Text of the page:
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A Raisin in the Sun

by Lorraine Hansberry
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In A Raisin in the Sun, why did Beneatha say she wouldn't marry George?

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George Murchison is an affluent college student who has been casually going out with Beneatha. George is depicted as an educated (and rather arrogant) young man; he is a conservative individual and does not share Beneatha's values regarding her African heritage. George is the antithesis of Joseph Asagai and...

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George Murchison is an affluent college student who has been casually going out with Beneatha. George is depicted as an educated (and rather arrogant) young man; he is a conservative individual and does not share Beneatha's values regarding her African heritage. George is the antithesis of Joseph Asagai and does not respect Beneatha's dreams or her aspirations.

When Beneatha informs her mother that she will be going on a date with George Murchinson, Lena comments that Beneatha seems to be getting a little sweet on George. Beneatha responds by dismissing her comment before mentioning that she could never take George seriously because he is so shallow.

Beneatha goes on to admit that George is by far the wealthiest boy she's ever dated—and even likes him—but cannot get over his snobbish, conservative personality. Essentially, Beneatha does not have deep feelings for George Murchinson and says that she would never think of marrying him because he is too shallow.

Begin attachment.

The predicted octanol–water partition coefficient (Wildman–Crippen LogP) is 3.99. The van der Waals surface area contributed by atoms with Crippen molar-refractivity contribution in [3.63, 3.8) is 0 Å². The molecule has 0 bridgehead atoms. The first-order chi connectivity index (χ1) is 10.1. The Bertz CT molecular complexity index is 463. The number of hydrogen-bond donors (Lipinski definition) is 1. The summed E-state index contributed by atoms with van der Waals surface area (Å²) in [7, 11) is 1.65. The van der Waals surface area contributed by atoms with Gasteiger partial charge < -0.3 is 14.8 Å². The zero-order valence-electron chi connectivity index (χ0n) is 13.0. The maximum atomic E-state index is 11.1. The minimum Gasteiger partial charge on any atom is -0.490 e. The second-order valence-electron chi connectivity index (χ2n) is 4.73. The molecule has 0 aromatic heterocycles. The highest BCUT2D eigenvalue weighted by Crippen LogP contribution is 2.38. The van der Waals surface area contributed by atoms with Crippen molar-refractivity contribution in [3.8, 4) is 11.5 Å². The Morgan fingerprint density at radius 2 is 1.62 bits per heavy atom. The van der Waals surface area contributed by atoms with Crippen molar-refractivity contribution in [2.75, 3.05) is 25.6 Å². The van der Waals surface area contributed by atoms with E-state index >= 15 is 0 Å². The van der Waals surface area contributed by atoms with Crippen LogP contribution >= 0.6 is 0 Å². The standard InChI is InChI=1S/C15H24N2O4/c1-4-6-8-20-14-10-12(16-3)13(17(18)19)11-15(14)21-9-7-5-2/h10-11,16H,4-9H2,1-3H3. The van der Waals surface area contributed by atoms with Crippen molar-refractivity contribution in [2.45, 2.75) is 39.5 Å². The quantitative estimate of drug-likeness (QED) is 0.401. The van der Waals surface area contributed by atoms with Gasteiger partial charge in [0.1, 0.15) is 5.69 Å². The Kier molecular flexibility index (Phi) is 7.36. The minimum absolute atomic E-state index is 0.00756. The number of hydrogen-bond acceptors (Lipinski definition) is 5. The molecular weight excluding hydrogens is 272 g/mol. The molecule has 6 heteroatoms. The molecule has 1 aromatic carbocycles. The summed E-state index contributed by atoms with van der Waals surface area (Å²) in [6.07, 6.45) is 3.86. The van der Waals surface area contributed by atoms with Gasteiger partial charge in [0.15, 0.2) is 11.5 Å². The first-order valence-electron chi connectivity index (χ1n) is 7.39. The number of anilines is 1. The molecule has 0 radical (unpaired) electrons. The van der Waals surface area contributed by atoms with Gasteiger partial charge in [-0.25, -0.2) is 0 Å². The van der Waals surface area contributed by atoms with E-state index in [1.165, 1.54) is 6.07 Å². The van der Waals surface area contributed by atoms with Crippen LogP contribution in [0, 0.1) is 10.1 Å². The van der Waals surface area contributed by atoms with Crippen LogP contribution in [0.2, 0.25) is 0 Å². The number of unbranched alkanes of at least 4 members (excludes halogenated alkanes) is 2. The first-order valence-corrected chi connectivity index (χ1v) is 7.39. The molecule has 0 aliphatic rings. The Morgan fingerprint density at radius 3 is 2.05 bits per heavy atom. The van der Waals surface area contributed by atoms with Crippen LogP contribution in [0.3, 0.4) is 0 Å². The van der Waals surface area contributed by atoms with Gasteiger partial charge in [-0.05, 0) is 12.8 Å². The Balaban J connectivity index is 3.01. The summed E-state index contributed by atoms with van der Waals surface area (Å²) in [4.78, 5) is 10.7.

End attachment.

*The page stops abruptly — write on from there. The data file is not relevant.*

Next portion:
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Beneatha experiments with different identities as all young people do.  At this point in the novel, she is interested in her African identity, something which she thinks George, as an "assimilationist," eshews (which he does). This is why Asagai has so much appeal to her for he represents that new (or original) identity in that he is an educated man from Nigeria, having a tribe to claim as part of who he is. The contrast between George and Asagai represents a theme in the novel concerning what direction the Younger family should go as they move toward the future.  Indeed, Walter Lee's chief dilemma is discovering who he is, finding an identity as a black man in a society that denigrates that identity.  Langston Hughes' poem, which the title of the play alludes to, engages this topic through the metaphor of a dream.

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George is wealthy and college-educated, but Beneatha feels that his values are superficial.  The differences between them are illustrated in his negative reaction when he seas Beneatha dancing in Nigerian dress - he thinks she is "eccentric" and she calls him "an assimilationist".  Beneatha has high aspirations and confidence that she can achieve great things.  She wants to continue with her schooling and become a doctor.  Because of her personal ambitions, not only will she not marry George, she may not marry at all.

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